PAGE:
A new look at the Joseph story

Mitchell surprises, revealing new sides of the age-old Bible story

JOSEPH’S CUP is found in Benjamin’s sack in the biblical story (photo credit: Wikimedia Commons)
JOSEPH’S CUP is found in Benjamin’s sack in the biblical story
(photo credit: Wikimedia Commons)
One of the most amazing things about Bible stories is that no matter how many times one reads them, there is always something new to learn. Jews read the weekly Torah portions during Shabbat morning services week after week, year after year, and have continued to study and interpret them century after century. And of course it is not only Jews who continue to delve into the Bible searching for new meaning within its familiar stories. The Bible has a universal message for people of all religions.
In recent years, there have been numerous attempts by modern writers to retell famous biblical stories from a modern point of view. One that comes to mind is The Red Tent by Anita Diamant, and there are many other books that tell the stories of biblical personalities and are written by authors from different religious and cultural backgrounds.
These books are based on both the Old and the New Testament. Some of the authors believe that the Old Testament, which is the Jewish Bible, is the word of God dictated to Moses on Mount Sinai. Others believe it was written later by more than one author. But what they all agree on is that the stories of the Bible remain significant and intriguing no matter how much the world keeps changing.
Joseph and the Way of Forgiveness is the latest in this growing genre. Stephen Mitchell is a scholar, translator, anthologist and the author of about 40 books, which include numerous translations and adaptations of biblical stories. He is a Jew who practices Zen Buddhism, and is married to author Byron Katie, with whom he has co-written a number of books.
Mitchell has taken a story that is one of the most well-known Bible stories and created a novel that will have you turning the pages to see what happens next or what gems of wisdom the author has discovered within a story we already know. The Joseph story has been retold numerous times in writing and has even been performed onstage as a musical. So what can be new about it?
In the prologue the author says about the Joseph story, “Like most of Genesis, it’s written in a style of extraordinary concision, so spare that it can compress pages of characterization into a single phrase.” Stephen Mitchell believes, as do the many rabbis and interpreters who have been writing commentaries on the Bible over the centuries, that there is a lot more to the story than what is written down, and he has done a superb job of filling in the blanks.
ACCORDING TO Mitchell, Joseph was physically beautiful and had superior intelligence. He was much more beautiful and brilliant than his brothers who were simple shepherds. As a youth, he loved them but felt superior to them. He reveled in his special status as Jacob’s favorite and did not understand his brothers’ reaction to the family dynamics. What Joseph lacked as a youth was humility.
In answer to the question of why Jacob loved Joseph more than he loved all his sons, Mitchell explains that Joseph was the son of Rachel, Jacob’s true love, and when Rachel died, Jacob was heartbroken. As a way to comfort himself, he kept Joseph close because he reminded Jacob of Rachel with his looks, personality and laughter. Jacob clearly favored Joseph, and the other brothers knew it and hated him for all the attention he received. They hated him when they heard his dreams, and hated him for the multicolored coat their father gave him as a present.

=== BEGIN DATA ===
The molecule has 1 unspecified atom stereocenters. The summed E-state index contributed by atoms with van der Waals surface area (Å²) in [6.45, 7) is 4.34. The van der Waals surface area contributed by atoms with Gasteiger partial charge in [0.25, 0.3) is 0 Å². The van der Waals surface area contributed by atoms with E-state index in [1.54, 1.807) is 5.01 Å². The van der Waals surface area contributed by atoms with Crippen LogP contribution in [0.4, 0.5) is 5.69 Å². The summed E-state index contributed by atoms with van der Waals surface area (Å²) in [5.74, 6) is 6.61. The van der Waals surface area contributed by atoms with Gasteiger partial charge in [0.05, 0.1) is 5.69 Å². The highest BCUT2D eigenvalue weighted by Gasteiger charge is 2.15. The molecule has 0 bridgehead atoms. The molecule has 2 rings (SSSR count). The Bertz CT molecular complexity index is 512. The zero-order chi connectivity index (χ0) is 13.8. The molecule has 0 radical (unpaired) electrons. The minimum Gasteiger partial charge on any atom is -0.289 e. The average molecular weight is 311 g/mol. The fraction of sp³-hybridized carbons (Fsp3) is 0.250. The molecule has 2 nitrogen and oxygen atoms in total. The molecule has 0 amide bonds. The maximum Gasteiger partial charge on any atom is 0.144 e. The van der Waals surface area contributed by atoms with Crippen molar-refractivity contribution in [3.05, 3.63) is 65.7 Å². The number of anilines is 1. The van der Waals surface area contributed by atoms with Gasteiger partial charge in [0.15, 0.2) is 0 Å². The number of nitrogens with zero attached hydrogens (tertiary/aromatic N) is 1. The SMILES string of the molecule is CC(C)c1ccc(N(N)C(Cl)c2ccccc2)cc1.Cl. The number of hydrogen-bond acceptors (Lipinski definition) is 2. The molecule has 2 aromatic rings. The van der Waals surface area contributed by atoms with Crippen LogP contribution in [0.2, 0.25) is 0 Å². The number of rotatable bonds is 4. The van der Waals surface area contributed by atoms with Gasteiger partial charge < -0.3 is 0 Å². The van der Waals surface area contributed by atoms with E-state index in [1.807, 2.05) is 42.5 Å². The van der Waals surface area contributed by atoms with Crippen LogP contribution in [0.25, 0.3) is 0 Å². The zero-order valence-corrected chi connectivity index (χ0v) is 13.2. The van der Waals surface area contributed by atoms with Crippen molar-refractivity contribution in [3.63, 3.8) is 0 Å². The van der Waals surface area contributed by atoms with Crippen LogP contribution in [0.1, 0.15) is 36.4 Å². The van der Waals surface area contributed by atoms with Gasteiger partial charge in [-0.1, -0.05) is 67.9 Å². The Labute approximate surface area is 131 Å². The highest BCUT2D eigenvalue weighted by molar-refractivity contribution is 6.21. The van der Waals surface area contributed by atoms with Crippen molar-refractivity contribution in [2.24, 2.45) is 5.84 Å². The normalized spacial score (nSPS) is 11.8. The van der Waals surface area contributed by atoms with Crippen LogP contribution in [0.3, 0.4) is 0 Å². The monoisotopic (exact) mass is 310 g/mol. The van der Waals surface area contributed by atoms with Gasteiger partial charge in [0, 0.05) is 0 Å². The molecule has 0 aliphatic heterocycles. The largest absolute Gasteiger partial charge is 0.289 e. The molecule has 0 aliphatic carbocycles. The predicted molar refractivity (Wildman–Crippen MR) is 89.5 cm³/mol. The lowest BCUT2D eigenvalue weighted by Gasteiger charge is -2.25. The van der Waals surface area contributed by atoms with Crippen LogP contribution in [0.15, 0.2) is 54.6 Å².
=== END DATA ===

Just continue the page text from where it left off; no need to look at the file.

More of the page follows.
Mitchell takes a closer look at what is really happening. He describes Joseph’s thought processes when he is thrown by his brothers into a deep pit. This horrific experience gave him a lot of time to think, and as the story unfolds, he matures from a brilliant but self-centered 17-year-old boy into a man with integrity, values and wisdom, eventually becoming one of the most important leaders in Egypt.
It was in the pit that Joseph began to ask himself why his brothers had done such a cruel and terrible thing to him. He was sad, angry and confused until suddenly he had an insight. Could he have done something to offend his brothers? He began to see himself as his brothers saw him and prayed to God for understanding and humility.
Mitchell’s chapters are short, and interspersed with the story are meditations about major themes such as this:
“Humility looks very ordinary. It’s hello and goodbye. At first it may seem like dying. What you are so proud of when you were flying high, you now recognize as selfish; it falls apart under scrutiny, and there is a profound change that takes place within you. There is no humiliation or shame in any of this. It’s total surrender to what is. You discover that you have let go into an intelligence that is incomparably vaster than yours, and it’s the gentlest, most comfortable feeling. You stand in what’s left of you, and you die to self, and you keep on dying. It’s like a tree that lets go of its leaves. That beautiful clothing has fallen away, and the tree just stands there in the cold of winter, totally exposed, totally surrendered.”
When I began reading this book, I did not have any expectations. I knew the story and knew what would happen. Would the book be boring because I knew the story already, or would the author find a way to keep me turning the pages?
The answer is that there is a definite reason why Mitchell has already published so many successful Bible-based books. In his approach to a story that has no surprises, he surprised me with the sensitivity and perception with which he retells the famous story. Joseph and the Way of Forgiveness is a refreshing and thoughtful interpretation.